Wow, how to summarize 14 days in just a few paragraphs? Note to self: thank the weather gods for their work--every day was beautiful! Three of us boarded VOS in BCN Nov 29th, bound for Galveston. Back in the day, ship's staff ... Read More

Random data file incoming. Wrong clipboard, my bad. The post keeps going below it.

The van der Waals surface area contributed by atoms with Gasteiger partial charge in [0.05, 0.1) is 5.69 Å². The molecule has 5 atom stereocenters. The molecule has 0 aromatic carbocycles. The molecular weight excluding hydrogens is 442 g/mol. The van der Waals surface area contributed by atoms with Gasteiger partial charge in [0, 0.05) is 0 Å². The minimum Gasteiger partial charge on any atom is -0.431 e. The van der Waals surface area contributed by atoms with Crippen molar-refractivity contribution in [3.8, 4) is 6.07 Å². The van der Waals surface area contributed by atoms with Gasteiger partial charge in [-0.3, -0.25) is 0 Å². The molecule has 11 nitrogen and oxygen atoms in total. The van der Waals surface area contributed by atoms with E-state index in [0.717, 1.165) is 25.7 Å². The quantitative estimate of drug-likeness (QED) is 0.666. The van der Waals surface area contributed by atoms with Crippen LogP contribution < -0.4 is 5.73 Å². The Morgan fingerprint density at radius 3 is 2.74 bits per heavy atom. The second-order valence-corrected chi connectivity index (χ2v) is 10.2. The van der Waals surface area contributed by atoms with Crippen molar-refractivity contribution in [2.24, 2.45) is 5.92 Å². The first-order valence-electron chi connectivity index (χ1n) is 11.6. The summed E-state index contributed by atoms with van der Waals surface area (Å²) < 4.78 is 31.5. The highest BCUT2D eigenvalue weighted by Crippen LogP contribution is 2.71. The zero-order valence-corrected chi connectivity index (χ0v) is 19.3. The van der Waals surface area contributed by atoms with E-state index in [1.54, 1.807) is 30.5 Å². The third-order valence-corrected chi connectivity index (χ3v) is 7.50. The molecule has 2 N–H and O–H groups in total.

Wow, how to summarize 14 days in just a few paragraphs? Note to self: thank the weather gods for their work--every day was beautiful! Three of us boarded VOS in BCN Nov 29th, bound for Galveston. Back in the day, ship's staff and crew worked hard to accommodate special passenger requests on the spot. Now that the ship emails 'Miami' with every complaint and request, no one on board is responsible, and there is a lack of creative and on-the-spot problem solving. Accommodations: We lodged in a Junior Suite on Deck 9 just forward of the 'bulge,' an excellent location near the rear stairs providing quick access to all food and pools. A shout-out of thanks to Dennis, cabin steward, for working with us in overcoming RCI's limitations. A note here on sleeping arrangements: I was lucky to get one of the suite's broken-down, 10-year-old, twins. One of us ended up on the new 'sofa-bed,' just installed in April while the ship was dry-docked. Clearly, no one in Miami has ever sat upon, and certainly never slept upon, this new contraption. By day, the 'sofa' is about as comfortable as a seat on the Barcelona Metro. By night, a bed of nails would be more comfortable, as this 'bed' is nothing more than a sheet of plywood with 1" of cheap foam stapled on. The 'bed' is actually the back of the sofa, which folds down and forward to make a flat surface upon which the cabin steward places sheets and comforters. You think I'm kidding, I know--I still cannot believe it myself. Well, somewhere on the ship, two crew bunks were without mattresses, because they ended up on the floor in our Suite. Also, a note to future designers: the room is too big, in proportion to the bath. A split bath, with separate WC would be lovely. Dining: The food in the Magic Flute was good, a 7 or 8 most nights. Lobster, not so much. The service started off poor--disorganized--lacking any teamwork. Waiters and Assistant Waiters are not paired on the same tables; the resulting lack of service was laughable. Apparently, neither of our Waiters have ever dined in a quality restaurant. Service improved after some 'training' on day four, though by day twelve, it had slipped right back. Entertainment was provided by the trolleys: plastic and wire affairs (same as used at my carwash) laden with filth and garbage recently scraped from other tables in the room, piloted at breakneck speed by Assistant Waiters hell-bent on terminating the shift as quickly as possible. 'Miami' ended the old-fashioned and dangerous trays. The Windjammer was passable, and as others have commented, boring, same thing day after day. Seven days would have been about right; fourteen was too many. There is never a clean table waiting. Be prepared to bus your own table, get your own drinks, and you will be fine. Likewise room service: that the fruitplate was exactly the same all 13 mornings, right down to the one day over-ripe pineapple and one day under-ripe cantaloupe, was amazing. What was really missing was an outdoor venue. It was 78 degrees at lunch everyday, and everyday we were obliged to go inside to eat. Johnny Rockets (at sea) was a bitter disappointment. The burger was essentially the same as upstairs, as were the fries. We went for the chocolate malt (extra charge) and onion rings. The chocolate malt (delivered to the table not before, but after the food) was undrinkable through the tiny, thin straw, and the onion rings were like the old Burger King version: half-fried rounds of machine-extruded, frozen, onion-flavored dough. 'Miami' authorized the switch from fresh, breaded onions to this. Entertainment: We were blessed with a good CD, Mike S, just back from hiatus. Another poster said entertainment was geared to folk over 45. Well, we are aged 50-57, and we felt it was geared to folk older than us (though not so old as on HAL). Because the VOS band performs at just about every show, just about every show seems the same. How about giving the Salsa Band or the Classic music the showroom and giving the swing-band high-hat cymbals a night off? And a note on The Vault: why hire a homophobic DJ? Aren't the queers the ones up late, running up the big bar tabs? This DJ spun the same ten urban funk-rap-hip hop undanceable tracks all night, every night, to keep the gays and their friends from dancing. What do we care if two guys want to dance? And can't you get the multiple video screens to show the actual video spinning? Activities: Never have so few had so many, and we did them all, ice skating, inline skating, mini golf, rock climbing, basketball, gym and sauna. The only grip was the swimming pools--three, two large enough to swim laps in, but all heated to only 22 degrees (72). After much complaining and a meeting with Guest Relations, the heat was increased to 26 degrees (79). That might be enough for the Norwegians, but a bit chilly for the rest of us. 'Miami' limits the heat to 26 degrees. Fellow Passengers: Many really nice, friendly people. Due to the worthless dollar, more than half the passengers were non-US (I think the inside cabins were about 5 euro/pp). HOWEVER, what is with the behavior of some passengers? Shoving at the buffet? Shorts in the main dining room? And drinking like it was Carnival. Ugh! People, please, if you don't want to play nice, just stay home! RCI, if you have a sign and a policy, honor the other 3000 guests by enforcing it. No slacks=no food. Simple! Captain, you've got a brig on board--use it! 'Miami' wants everyone to have a good time. Debarkation: The worst!!!!! Port of Galveston and US Customs authorities were in part the cause. Though we arrived at 7:00 am, Carnival beat us to Galveston, so their 1800 passengers debarked while we 3000 passengers and 1100 crew waited. The first group was called about 9:30; our group was held until after 11:00. When we reached the baggage claim, the problem was obvious: a 2 1/2 hour line to speak with a customs agent. NO LIE: it was after 2:30 (no food, no drink) before we boarded the airport shuttle. Galveston--never again. Ft. Lauderdale and Los Angeles are staffed for large ships; Galveston is not. Read Less